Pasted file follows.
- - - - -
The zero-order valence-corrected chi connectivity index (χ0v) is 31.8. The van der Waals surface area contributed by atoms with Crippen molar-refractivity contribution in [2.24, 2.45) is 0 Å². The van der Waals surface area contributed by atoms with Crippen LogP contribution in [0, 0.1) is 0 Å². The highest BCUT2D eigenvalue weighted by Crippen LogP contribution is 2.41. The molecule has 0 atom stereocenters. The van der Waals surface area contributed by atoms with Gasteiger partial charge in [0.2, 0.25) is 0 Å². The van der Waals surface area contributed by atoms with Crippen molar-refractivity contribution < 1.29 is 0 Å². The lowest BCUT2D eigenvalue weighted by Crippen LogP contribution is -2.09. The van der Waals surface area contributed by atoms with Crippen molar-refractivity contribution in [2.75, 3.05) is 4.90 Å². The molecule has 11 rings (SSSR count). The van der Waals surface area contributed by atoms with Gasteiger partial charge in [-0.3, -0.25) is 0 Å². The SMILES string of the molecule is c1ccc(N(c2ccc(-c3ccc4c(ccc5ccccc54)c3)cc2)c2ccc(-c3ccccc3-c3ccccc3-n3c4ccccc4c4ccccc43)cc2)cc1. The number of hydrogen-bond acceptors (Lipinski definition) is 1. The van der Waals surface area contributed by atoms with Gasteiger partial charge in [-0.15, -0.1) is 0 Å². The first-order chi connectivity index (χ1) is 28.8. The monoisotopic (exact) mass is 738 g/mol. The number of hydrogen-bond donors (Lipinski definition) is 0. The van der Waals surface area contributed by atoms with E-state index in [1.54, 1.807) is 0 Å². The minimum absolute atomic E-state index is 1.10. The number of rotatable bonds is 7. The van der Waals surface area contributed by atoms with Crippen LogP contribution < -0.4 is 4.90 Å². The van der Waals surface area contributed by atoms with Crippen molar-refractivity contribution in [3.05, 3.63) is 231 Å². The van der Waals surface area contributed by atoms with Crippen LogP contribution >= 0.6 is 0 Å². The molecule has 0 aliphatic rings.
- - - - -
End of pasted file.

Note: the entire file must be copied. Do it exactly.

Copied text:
The zero-order valence-corrected chi connectivity index (χ0v) is 31.8. The van der Waals surface area contributed by atoms with Crippen molar-refractivity contribution in [2.24, 2.45) is 0 Å². The van der Waals surface area contributed by atoms with Crippen LogP contribution in [0, 0.1) is 0 Å². The highest BCUT2D eigenvalue weighted by Crippen LogP contribution is 2.41. The molecule has 0 atom stereocenters. The van der Waals surface area contributed by atoms with Gasteiger partial charge in [0.2, 0.25) is 0 Å². The van der Waals surface area contributed by atoms with Crippen molar-refractivity contribution < 1.29 is 0 Å². The lowest BCUT2D eigenvalue weighted by Crippen LogP contribution is -2.09. The van der Waals surface area contributed by atoms with Crippen molar-refractivity contribution in [2.75, 3.05) is 4.90 Å². The molecule has 11 rings (SSSR count). The van der Waals surface area contributed by atoms with Gasteiger partial charge in [-0.3, -0.25) is 0 Å². The SMILES string of the molecule is c1ccc(N(c2ccc(-c3ccc4c(ccc5ccccc54)c3)cc2)c2ccc(-c3ccccc3-c3ccccc3-n3c4ccccc4c4ccccc43)cc2)cc1. The number of hydrogen-bond acceptors (Lipinski definition) is 1. The van der Waals surface area contributed by atoms with Gasteiger partial charge in [-0.15, -0.1) is 0 Å². The first-order chi connectivity index (χ1) is 28.8. The monoisotopic (exact) mass is 738 g/mol. The number of hydrogen-bond donors (Lipinski definition) is 0. The van der Waals surface area contributed by atoms with E-state index in [1.54, 1.807) is 0 Å². The minimum absolute atomic E-state index is 1.10. The number of rotatable bonds is 7. The van der Waals surface area contributed by atoms with Crippen LogP contribution < -0.4 is 4.90 Å². The van der Waals surface area contributed by atoms with Crippen molar-refractivity contribution in [3.05, 3.63) is 231 Å². The van der Waals surface area contributed by atoms with Crippen LogP contribution >= 0.6 is 0 Å². The molecule has 0 aliphatic rings.